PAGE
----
Basic Principles Of Democracy


Basic Principles Of Democracy Essay, Research Paper

The United States of America has five basic principles which ensure the ability of the country. The basic foundations: fundamental worth, equality of all persons, majority rule minority rights, necessity of compromise, and ividual freedom. This paper reviews three of the five principles: majority rule and minority rights, individual freedom, and necessity of compromise. Two of these cases of individual freedom plus majority rule and minority rights the United States has failed to uphold. The third case on individual freedom is an undecided case at this point. The United States must not ignore these ations importance making judicial decision or the stability of the country is at risk.

Majority rule and minority rights is a basic foundation of democracy. A

general concept of this foundation is that the popular vote will be the deciding

party in most cases. Along with this concept the minority of the people will

maintain certain basic human rights that will not be compromised by the popular

vote. A challenge to this principle occurred when Asheville City district zoning was voted on many years ago, and unfortunately was passed. The rules and

restrictions that are accompanied by zoning are phenomenal. In many cases the

taxes rise depending on how property is zoned. For example, if property is zoned as commercial property the taxes are considerably higher than if property was in a residential area. Consequently the minority here is being punished. More permits must be acquired and plans must be approved before anything can be

done to ones own land. Zoning was voted in by the majority, however the

minority s rights were not completely maintained. People need to maintain

certain basic rights, and these rights pertain to what they may do to their

property. Justification of how the government failed to honor this basic


Individual freedom is by far one of the most important foundations to a

democracy s survival. Individual freedom is difficult to define, though a general meaning is illustrated by a quote from Oliver Wendell Holmes, The right to swing my fist ends where another man s nose begins. Enforcing people to wear their seat belt against their will is an example of how America has failed to secure the one of most important foundation of democracy. People should have the right to choose whether or not they wear their seat belt. The American government and the North Carolina government specifically passed a law which makes all passengers in the front seat, no matter what age, wear their safety belts. In some states when a passenger is seated in the back seat of the vehicle and above a certain age it is his choice. When people do not wear their seat belt they do not hurt the other drivers. When one refers to Mr. Holmes s quote, the other man s nose has not yet begun, and will not begin from not wearing a safety belt. In fact they only put their own personal life in danger. Why must people be regulated to wear them? If you don t listen to the government you could be fined a ticket. Every aspect of this law invades and diminishes the ideal of individual freedom. People should be able to choose whether or not to wear their safety belt without having the fear that they might be fined a ticket. It is referred to as a victimless crime. The only victim is the person who is forced to wear their seat belt.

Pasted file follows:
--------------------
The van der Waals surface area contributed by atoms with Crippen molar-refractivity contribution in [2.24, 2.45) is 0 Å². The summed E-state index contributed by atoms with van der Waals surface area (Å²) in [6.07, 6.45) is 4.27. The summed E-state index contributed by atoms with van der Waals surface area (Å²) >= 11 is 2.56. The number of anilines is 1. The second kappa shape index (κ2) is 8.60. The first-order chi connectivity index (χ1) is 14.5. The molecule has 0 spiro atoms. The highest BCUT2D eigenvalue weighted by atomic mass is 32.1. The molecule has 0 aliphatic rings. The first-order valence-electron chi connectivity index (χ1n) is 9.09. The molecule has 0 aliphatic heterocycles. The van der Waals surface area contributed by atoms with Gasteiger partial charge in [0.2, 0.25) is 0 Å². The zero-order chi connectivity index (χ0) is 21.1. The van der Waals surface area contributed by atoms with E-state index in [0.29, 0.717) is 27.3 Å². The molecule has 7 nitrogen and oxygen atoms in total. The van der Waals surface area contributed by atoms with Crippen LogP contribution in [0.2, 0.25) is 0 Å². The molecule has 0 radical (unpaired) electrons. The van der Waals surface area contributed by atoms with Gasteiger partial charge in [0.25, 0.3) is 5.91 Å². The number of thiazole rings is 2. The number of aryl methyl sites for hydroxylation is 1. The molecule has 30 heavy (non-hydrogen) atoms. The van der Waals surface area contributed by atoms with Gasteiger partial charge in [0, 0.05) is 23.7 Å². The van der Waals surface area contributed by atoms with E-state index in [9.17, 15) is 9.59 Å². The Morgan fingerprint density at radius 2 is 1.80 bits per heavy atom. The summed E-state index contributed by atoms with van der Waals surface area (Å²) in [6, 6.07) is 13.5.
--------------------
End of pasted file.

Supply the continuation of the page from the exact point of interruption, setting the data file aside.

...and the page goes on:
The third foundation of democracy is the necessity of compromise. This is defined as that whatever number of parties there may be, each must give up some of their demands to reach a fair agreement. A current case that is at the Supreme Court level is a fine example of how the United States should rule to honor this foundation. Troxel Vs. Granville is the case at hand, concerning the lives of two grandchildren who are not allowed to see their paternal grandparents. Visitation rights is what the grandparents are seeking to attain. Gary and Jennifer Troxel are both physically and mentally capable of being with their two grandchildren, but instead have been forbidden by their daughter-in-law. Brad Troxel, the father of these two children committed suicide six years ago. The mother forbids visitation rights at all. To uphold the necessity of compromise, visitation rights must be granted to these loving, caring, and able grandparents. These children will lose out on a colossal amount of family history and values unless the Supreme Court rules in favor of the grandparents. Grandparents may not be a part of the nuclear family (father, mother, and children). However with the absence of the father they already lack a nuclear family to learn from. A compromise must be made to save these children and their grandparents from all the grief that is being caused by the children s mother. This is the only way to uphold this basic foundation.

Any person who sees these examples might worry that the United States of

America has simply failed to structure a sound foundation of democracy for

itself. Horrifying as it is, many cases such as the three in this paper show facts do not lie. Anyone has the capability to see how the United States government has failed to follow a sound basis. There is of course the possibility of choosing the right sentence in giving the grandparents visitation rights which would show a glimmer of hope of the American government lasting.

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